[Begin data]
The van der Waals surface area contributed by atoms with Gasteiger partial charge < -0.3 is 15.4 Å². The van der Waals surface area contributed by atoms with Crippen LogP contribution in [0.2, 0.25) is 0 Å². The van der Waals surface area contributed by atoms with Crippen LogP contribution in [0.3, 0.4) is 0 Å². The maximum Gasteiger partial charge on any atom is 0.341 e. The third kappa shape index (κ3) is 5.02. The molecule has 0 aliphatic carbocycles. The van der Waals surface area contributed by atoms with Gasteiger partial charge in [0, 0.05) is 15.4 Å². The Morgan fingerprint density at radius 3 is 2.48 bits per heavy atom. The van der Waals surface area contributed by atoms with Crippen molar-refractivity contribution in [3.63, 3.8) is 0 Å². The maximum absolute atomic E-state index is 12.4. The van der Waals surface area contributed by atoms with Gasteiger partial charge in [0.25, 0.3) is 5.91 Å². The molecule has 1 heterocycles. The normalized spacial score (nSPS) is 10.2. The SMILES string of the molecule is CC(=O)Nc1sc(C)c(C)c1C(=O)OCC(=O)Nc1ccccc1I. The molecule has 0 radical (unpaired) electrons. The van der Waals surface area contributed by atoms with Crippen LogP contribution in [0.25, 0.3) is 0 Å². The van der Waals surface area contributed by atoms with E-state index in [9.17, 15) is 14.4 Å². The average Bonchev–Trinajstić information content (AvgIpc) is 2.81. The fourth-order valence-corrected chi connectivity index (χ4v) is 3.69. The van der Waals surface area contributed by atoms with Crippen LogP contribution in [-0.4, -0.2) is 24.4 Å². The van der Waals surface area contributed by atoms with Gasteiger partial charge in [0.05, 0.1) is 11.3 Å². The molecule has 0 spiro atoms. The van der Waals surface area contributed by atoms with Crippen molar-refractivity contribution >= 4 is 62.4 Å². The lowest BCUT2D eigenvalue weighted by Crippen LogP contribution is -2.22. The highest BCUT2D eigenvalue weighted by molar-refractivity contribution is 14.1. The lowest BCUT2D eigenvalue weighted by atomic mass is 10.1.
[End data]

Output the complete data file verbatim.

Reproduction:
The van der Waals surface area contributed by atoms with Gasteiger partial charge < -0.3 is 15.4 Å². The van der Waals surface area contributed by atoms with Crippen LogP contribution in [0.2, 0.25) is 0 Å². The van der Waals surface area contributed by atoms with Crippen LogP contribution in [0.3, 0.4) is 0 Å². The maximum Gasteiger partial charge on any atom is 0.341 e. The third kappa shape index (κ3) is 5.02. The molecule has 0 aliphatic carbocycles. The van der Waals surface area contributed by atoms with Gasteiger partial charge in [0, 0.05) is 15.4 Å². The Morgan fingerprint density at radius 3 is 2.48 bits per heavy atom. The van der Waals surface area contributed by atoms with Crippen molar-refractivity contribution in [3.63, 3.8) is 0 Å². The maximum absolute atomic E-state index is 12.4. The van der Waals surface area contributed by atoms with Gasteiger partial charge in [0.25, 0.3) is 5.91 Å². The molecule has 1 heterocycles. The normalized spacial score (nSPS) is 10.2. The SMILES string of the molecule is CC(=O)Nc1sc(C)c(C)c1C(=O)OCC(=O)Nc1ccccc1I. The molecule has 0 radical (unpaired) electrons. The van der Waals surface area contributed by atoms with Crippen LogP contribution in [0.25, 0.3) is 0 Å². The van der Waals surface area contributed by atoms with E-state index in [9.17, 15) is 14.4 Å². The average Bonchev–Trinajstić information content (AvgIpc) is 2.81. The fourth-order valence-corrected chi connectivity index (χ4v) is 3.69. The van der Waals surface area contributed by atoms with Crippen LogP contribution in [-0.4, -0.2) is 24.4 Å². The van der Waals surface area contributed by atoms with Gasteiger partial charge in [0.05, 0.1) is 11.3 Å². The molecule has 0 spiro atoms. The van der Waals surface area contributed by atoms with Crippen molar-refractivity contribution >= 4 is 62.4 Å². The lowest BCUT2D eigenvalue weighted by Crippen LogP contribution is -2.22. The highest BCUT2D eigenvalue weighted by molar-refractivity contribution is 14.1. The lowest BCUT2D eigenvalue weighted by atomic mass is 10.1.